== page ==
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Front. Neurosci., 17 September 2015 |

Modulation of autonomic activity in neurological conditions: Epilepsy and Tourette Syndrome

  • Department of Clinical Medicine, Clinical Imaging Sciences Centre, Brighton and Sussex Medical School, University of Sussex, Brighton, UK

This manuscript considers the central but neglected role of the autonomic nervous system in the expression and control of seizures in epilepsy (small) and tics in Tourette Syndrome (TS). In epilepsy, consideration of autonomic involvement is typically confined to differential diagnoses (e.g., syncope), or in relation to Sudden Unexpected Death in Epilepsy (SUDEP). Investigation is more limited in Tourette Syndrome. The role of the autonomic nervous system in the generation and prevention of epileptic seizures is largely overlooked. Emotional stimuli such as anxiety and stress are potent causes of seizures and tic activity in epilepsy and TS, respectively. This manuscript will describe a possible neural mechanism by which afferent autonomic projections linked to cognition and behavior influence central thalamo-cortical regulation, which appears to be an important means for controlling both seizure and tic activity. It also summarizes the link between the integrity of the default mode network and autonomic regulation in patients with epilepsy as well as the link between impaired motor control and autonomic regulation in patients with TS. Two neurological conditions; epilepsy and TS were chosen, as seizures and tics represent parameters that can be easily measured to investigate influences of autonomic functions. The EDA biofeedback approach is anticipated to gain a strong position within the next generation of treatment for epilepsy, as a non-invasive technique with minimal side effects. This approach also takes advantage of the current practical opportunity to utilize growing digital health technology.


Penfield and Jasper (1954) observed autonomic responses to cerebral stimulation in humans undergoing epilepsy surgery under local anesthesia. Different cortical and subcortical sites of stimulation engendered a range of autonomic changes, suggesting that epileptic foci can also differentially influence autonomic activity. Correspondingly, focal discharges in the temporal and frontal cortices could result in autonomic disturbances affecting arterial blood pressure, heart rate and rhythm, and cardiac neural discharge. Animal studies demonstrated that even minimal epileptogenic activity (single spikes) can alter cardiac neural discharges and arrhythmias (Schraeder and Celesia, 1977). It is also noteworthy that patients with epilepsy, compared with healthy controls, show interictal autonomic abnormalities (in electrodermal activity and heart rate variability; HRV) (Drake et al., 1998; Zaatreh et al., 2003; Berilgen et al., 2004; Evrengül et al., 2005). Specifically, patients with epilepsy, compared with healthy controls have significantly higher amplitude and latency of sympathetic skin response, and consistently lower HRV (an index of vagal parasympathetic tone). The reduced HRV and impaired baroreflex sensitivity may decrease the threshold of the body's capacity to cope physiologically with seizure events (Surges et al., 2009). Sudden unexpected death associated with epilepsy (SUDEP) may be a key consequence of epilepsy-associated autonomic dysfunction (Nashef et al., 1998; Surges et al., 2009). In epilepsy and other neurological and neuropsychiatric disorders such as Tourette Syndrome, patients frequently report that emotional stress, (which typically results in enhanced sympathetic and reduced cardiac parasympathetic activity) triggers an exacerbation of symptoms (Antebi and Bird, 1993; Spector et al., 2001; Steinberg et al., 2013a,b). Moreover, some patients with epilepsy are able to suppress or terminate seizures by developing behavioral “countermeasures” that depend on intentional regulation of autonomic arousal (Fenwick, 1991). Together, these observations highlight the bidirectional coupling of central epileptogenesis with autonomic regulation wherein seizure activity can provoke potentially pathological autonomic change. On the other hand the state of peripheral autonomic arousal also impacts on seizures occurrence. This coupling may also add a psychophysiological dimension to epilepsy control by neural systems controlling emotional and bodily arousal influence seizure thresholds.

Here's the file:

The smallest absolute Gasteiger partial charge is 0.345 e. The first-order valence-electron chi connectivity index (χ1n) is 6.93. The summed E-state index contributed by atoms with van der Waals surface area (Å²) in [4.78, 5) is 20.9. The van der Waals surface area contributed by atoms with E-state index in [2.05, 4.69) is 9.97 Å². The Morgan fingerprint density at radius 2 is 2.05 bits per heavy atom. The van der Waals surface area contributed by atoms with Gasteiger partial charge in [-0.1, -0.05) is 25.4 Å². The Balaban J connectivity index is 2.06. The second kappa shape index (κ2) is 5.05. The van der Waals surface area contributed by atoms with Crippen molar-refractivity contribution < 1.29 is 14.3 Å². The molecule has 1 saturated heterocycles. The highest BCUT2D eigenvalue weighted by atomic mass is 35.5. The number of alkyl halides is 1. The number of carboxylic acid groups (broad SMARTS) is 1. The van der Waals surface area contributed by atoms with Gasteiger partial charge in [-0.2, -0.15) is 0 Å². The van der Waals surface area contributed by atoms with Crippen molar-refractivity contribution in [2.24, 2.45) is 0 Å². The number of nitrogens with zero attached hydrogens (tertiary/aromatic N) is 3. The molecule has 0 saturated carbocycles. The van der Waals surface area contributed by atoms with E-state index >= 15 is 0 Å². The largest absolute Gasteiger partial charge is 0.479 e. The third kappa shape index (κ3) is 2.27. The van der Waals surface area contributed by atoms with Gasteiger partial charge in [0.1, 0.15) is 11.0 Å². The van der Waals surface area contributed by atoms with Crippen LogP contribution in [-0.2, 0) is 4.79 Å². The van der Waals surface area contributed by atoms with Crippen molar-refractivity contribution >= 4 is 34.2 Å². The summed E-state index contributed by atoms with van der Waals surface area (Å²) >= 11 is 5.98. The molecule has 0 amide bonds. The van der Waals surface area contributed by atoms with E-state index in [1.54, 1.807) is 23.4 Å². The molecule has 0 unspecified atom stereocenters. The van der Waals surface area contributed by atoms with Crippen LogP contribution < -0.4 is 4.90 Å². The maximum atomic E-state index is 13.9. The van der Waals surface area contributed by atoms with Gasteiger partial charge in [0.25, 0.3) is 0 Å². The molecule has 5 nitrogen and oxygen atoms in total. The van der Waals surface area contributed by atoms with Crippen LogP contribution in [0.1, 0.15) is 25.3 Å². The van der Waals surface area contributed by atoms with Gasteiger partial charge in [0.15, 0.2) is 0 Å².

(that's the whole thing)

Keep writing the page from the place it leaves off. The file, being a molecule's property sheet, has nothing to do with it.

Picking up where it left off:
The current manuscript will present a perspective on the autonomic involvement in the generation and suppression of symptoms of two neurological conditions, epilepsy and Tourette Syndrome. These neurological conditions are the focus of the current manuscript, since the occurrence of seizures and tics are explicit measures of clinical outcome on which we can evaluate the effects of autonomic function and its modulation. A model will be discussed regarding the mechanisms of interaction between emotional triggers, autonomic regulation, and the expression of both seizures and tics.

Emotional Triggers of Seizures and Tics